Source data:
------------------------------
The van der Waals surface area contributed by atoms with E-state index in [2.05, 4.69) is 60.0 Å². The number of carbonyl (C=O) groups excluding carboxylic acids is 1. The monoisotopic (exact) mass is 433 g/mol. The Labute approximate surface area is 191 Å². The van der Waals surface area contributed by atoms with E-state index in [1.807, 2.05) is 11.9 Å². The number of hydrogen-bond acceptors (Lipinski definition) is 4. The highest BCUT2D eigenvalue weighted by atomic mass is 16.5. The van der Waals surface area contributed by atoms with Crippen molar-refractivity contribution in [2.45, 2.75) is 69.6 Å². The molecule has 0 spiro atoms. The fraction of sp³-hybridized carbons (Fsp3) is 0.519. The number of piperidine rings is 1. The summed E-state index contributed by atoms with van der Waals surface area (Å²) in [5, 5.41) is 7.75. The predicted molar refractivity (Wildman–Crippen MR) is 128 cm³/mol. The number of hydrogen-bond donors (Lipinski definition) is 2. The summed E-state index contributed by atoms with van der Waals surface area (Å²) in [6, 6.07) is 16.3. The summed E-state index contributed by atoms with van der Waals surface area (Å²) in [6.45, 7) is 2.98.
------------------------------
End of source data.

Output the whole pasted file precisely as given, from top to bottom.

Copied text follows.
The van der Waals surface area contributed by atoms with E-state index in [2.05, 4.69) is 60.0 Å². The number of carbonyl (C=O) groups excluding carboxylic acids is 1. The monoisotopic (exact) mass is 433 g/mol. The Labute approximate surface area is 191 Å². The van der Waals surface area contributed by atoms with E-state index in [1.807, 2.05) is 11.9 Å². The number of hydrogen-bond acceptors (Lipinski definition) is 4. The highest BCUT2D eigenvalue weighted by atomic mass is 16.5. The van der Waals surface area contributed by atoms with Crippen molar-refractivity contribution in [2.45, 2.75) is 69.6 Å². The molecule has 0 spiro atoms. The fraction of sp³-hybridized carbons (Fsp3) is 0.519. The number of piperidine rings is 1. The summed E-state index contributed by atoms with van der Waals surface area (Å²) in [5, 5.41) is 7.75. The predicted molar refractivity (Wildman–Crippen MR) is 128 cm³/mol. The number of hydrogen-bond donors (Lipinski definition) is 2. The summed E-state index contributed by atoms with van der Waals surface area (Å²) in [6, 6.07) is 16.3. The summed E-state index contributed by atoms with van der Waals surface area (Å²) in [6.45, 7) is 2.98.